Credit for Small Employer Health Insurance

May 19, 2013 - 4 minutes read

Credit for Small Employer Health Insurance Premiums

For owners of small businesses and their workers, last year’s health reform legislation had some key provisions to pay attention to. This letter (and attachments) addresses the tax credit for small employer health insurance premiums.

New Law:

The new law provides small employers with a tax credit (i.e., a dollar-for-dollar reduction in tax) for nonelective contributions to purchase health insurance for their employees. Small business employers eligible for the credit. To qualify, a business must offer health insurance to its employees as part of their compensation and contribute at least half the total premium cost. The business must have no more than 25 full-time equivalent employees (“FTEs”), and the employees must have annual full-time equivalent wages that average no more than $50,000. However, the full amount of the credit is available only to an employer with 10 or fewer FTEs and whose employees have average annual full-time equivalent wages from the employer of less than $25,000.

Years the credit is available.
 The credit is initially available for any tax year beginning in 2010, 2011, 2012, or 2013. Qualifying health insurance for claiming the credit for this first phase of the credit is health insurance coverage purchased from an insurance company licensed under state law.

Calculating the amount of the credit. For tax years beginning in 2010, 2011, 2012, or 2013, the credit is generally 35% (50% for tax years beginning after 2013) of the employer’s non-elective contributions toward the employees’ health insurance premiums. The credit phases out as firm- size and average wages increase. Tax-exempt small businesses meeting these requirements are eligible for payroll tax credits of up to 25% for tax years beginning in 2010, 2011, 2012, or 2013 (35% in tax years beginning after 2013) of the employer’s nonelective contributions toward the employees’ health insurance premiums.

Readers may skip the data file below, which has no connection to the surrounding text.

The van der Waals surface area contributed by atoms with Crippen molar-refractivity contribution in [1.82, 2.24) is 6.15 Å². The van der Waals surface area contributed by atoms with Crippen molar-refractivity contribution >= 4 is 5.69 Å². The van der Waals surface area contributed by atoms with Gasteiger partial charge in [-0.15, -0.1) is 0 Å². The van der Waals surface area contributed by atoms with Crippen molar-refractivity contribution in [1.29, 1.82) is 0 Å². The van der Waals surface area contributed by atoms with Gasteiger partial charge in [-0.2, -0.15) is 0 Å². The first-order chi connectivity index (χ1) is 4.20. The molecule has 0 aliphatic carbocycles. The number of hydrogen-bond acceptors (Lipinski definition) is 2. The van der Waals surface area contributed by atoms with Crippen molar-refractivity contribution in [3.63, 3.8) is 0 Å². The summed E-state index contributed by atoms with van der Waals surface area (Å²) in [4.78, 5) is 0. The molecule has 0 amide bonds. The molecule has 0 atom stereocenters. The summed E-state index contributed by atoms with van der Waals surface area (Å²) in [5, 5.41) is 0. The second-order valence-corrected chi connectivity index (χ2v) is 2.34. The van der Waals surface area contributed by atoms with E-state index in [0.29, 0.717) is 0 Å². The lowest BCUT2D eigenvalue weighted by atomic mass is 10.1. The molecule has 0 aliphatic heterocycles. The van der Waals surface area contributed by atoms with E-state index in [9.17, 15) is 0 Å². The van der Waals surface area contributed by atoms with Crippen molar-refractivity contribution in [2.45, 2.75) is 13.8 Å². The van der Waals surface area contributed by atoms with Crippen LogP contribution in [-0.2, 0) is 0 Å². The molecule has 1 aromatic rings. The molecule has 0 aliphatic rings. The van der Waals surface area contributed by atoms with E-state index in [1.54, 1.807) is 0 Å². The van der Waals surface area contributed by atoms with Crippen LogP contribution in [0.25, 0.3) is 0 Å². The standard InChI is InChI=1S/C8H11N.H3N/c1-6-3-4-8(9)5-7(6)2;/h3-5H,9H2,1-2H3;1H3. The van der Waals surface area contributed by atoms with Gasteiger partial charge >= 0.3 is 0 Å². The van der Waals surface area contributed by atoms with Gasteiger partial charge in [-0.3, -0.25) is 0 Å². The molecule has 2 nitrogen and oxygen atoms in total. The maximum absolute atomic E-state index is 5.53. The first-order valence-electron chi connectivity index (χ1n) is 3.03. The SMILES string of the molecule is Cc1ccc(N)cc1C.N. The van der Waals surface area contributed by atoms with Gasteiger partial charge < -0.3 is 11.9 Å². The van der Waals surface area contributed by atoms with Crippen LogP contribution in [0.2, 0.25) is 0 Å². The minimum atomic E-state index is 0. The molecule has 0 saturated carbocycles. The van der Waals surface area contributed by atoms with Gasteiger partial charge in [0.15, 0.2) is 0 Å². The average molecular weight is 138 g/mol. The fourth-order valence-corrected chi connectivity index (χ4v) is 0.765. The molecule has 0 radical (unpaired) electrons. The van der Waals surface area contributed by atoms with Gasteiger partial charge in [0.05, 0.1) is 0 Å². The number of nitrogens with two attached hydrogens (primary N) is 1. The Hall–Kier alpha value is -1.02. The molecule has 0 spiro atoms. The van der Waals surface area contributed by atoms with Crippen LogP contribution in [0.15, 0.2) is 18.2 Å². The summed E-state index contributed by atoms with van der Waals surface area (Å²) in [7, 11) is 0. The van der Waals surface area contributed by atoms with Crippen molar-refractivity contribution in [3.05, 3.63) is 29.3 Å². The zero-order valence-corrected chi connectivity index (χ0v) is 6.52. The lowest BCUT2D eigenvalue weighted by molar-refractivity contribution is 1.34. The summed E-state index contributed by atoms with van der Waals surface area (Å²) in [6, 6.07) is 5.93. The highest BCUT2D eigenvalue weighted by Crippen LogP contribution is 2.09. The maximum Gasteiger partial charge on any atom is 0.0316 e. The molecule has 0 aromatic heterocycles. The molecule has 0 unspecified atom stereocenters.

Self-employed individuals, including partners and sale proprietors, two percent shareholders of an S corporation, and five percent owners of the employer are not treated as employees for purposes of this credit. Any employee with respect to a self-employed individual is not an employee of the employer for purposes of this credit if the employee is not performing services in the trade or business of the employer. Thus, the credit is not available for a domestic employee of a sole proprietor of a business. There is also a special rule to prevent sole proprietorship from receiving the credit for the owner and their family members.

Thus, no credit is available for any contribution to the purchase of health insurance for these individuals and the individual is not taken into account in determining the number of full-time equivalent employees or average full- time equivalent wages.

Action Required:

The rest of this document goes through the basic questions discussed above to see if you might be eligible for the credit. If you do qualify, then complete the two worksheets. This will enable us to compute the credit and include it in your tax return.

Credit for Small Employer Health Insurance Premiums 
Do you have employees? If NO, STOP.
Do you provide health insurance coverage to your employees? If NO, STOP.
If so, do you pay 50% or more of the premium cost? If NO, STOP.
If YES for the above questions, then:
Do you have less than 25 “FTEs”? If YES, Continue
Is their average annual wage less than $50,000? If YES, Continue


Complete the two attached worksheets so we can compute
the tax credit

FTE means Full Time Equivalent Employees generally computed as:

Hours Worked during 2010/ 2080 = FTE